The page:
Gregor Townsend thought time as Scotland head coach was ending before new deal

Gregor Townsend thought time as Scotland head coach was ending before new deal

Gregor Townsend admitted he had resigned himself to the likelihood that his time as Scotland head coach was drawing to an end before the Scottish Rugby Union recently moved to offer him a new deal until April 2026.

The 50-year-old’s previous contract was due to expire after the upcoming World Cup and, with no talks having taken place with the governing body, there was intense speculation during the winter that he would be leaving his post following the autumn showpiece in France.

However, tentative negotiations began in the middle of the recent Six Nations campaign and it was confirmed on Tuesday that Townsend – already Scotland’s longest-serving head coach after taking charge in 2017 – was set to remain at the helm for a further three years.

“I suppose the time when I wasn’t getting offered the contract, there was a lot of thinking going on there and a couple of stages in the season I thought ‘this will be my last season’, so to be able to at least have the discussion and think about the future has been a big positive and I’m obviously delighted to be able to stay with this group in this role for a few more years,” he said.

Townsend was linked with other jobs earlier this year but he insists there was never any likelihood he would commit to anything at that point.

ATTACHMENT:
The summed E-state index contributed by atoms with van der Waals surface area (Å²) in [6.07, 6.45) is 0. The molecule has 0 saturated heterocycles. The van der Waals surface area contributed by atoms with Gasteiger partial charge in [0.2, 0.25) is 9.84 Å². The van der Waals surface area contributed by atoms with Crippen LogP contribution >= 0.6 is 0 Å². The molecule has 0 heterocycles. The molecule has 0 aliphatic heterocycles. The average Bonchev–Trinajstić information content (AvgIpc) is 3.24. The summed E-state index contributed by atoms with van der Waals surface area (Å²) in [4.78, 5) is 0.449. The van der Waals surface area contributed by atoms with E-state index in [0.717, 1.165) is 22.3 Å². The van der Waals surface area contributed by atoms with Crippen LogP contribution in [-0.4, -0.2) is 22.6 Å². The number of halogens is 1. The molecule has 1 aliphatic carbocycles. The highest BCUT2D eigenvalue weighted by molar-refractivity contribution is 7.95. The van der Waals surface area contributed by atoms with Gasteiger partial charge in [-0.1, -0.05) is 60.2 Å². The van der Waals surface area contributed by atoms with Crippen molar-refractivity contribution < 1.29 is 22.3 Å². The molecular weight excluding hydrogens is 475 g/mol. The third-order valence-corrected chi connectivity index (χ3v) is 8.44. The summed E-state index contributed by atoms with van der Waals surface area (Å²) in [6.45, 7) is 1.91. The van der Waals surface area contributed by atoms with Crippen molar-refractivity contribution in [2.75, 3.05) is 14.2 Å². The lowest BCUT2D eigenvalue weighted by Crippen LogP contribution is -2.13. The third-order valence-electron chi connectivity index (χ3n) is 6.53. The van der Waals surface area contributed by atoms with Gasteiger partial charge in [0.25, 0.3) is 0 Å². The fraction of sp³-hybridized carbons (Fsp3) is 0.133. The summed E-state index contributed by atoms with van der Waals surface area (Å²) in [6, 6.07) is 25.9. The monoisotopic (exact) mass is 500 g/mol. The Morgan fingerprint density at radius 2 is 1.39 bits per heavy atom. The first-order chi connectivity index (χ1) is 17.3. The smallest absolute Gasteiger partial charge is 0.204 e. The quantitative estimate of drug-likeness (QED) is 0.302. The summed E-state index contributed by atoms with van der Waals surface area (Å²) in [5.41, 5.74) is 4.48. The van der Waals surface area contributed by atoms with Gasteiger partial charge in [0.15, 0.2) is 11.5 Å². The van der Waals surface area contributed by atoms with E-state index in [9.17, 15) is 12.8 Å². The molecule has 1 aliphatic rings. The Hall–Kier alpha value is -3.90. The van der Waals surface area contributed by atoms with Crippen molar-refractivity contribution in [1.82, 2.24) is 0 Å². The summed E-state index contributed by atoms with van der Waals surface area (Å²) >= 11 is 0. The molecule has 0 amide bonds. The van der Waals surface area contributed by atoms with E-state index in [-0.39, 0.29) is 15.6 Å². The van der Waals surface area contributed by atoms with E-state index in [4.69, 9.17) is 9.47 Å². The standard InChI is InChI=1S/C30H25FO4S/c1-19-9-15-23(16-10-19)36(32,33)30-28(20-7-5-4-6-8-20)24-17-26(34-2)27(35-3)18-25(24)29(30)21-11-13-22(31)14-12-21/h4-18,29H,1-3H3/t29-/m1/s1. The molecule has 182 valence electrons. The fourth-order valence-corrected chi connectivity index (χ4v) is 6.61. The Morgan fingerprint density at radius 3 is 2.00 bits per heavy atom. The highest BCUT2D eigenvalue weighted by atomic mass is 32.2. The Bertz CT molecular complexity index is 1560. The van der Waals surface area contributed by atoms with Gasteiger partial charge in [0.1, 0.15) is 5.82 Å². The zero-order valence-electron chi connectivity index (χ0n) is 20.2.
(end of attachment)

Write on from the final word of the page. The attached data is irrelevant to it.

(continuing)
“Not really,” he said, when asked if he was close to pledging his future elsewhere during his period in contract limbo.

“There were a couple of approaches between the Autumn Tests and the Six Nations but I don’t think there was any chance I was going to commit to anything before the Six Nations.

“The positive was that during the Six Nations, discussions started to happen between Scottish Rugby and myself. While I felt I wasn’t going to get a contract offer here, I don’t think I was going to commit to anything with a tournament on the horizon.”

Townsend, who will have been in charge for nine years if he sees out his contract, is thrilled to be remaining in a job he relishes.

“Not being able to make that choice or decision (to stay) was the difficult part,” he said.

“Me and the coaches focused on the rugby side of it because there wasn’t really any decision to make until we got to a stage where there was a contract offer.

“I love the job. You get ups and downs with it but I feel real sense of purpose being in the job.

“I’ve loved this season more than any other, the emotion down at Twickenham, seeing the way the guys came back in Paris, to have experienced a tour like last summer (in South America) with new, young players that breathed life into the team. We obviously want to build on that in the next few months ahead.”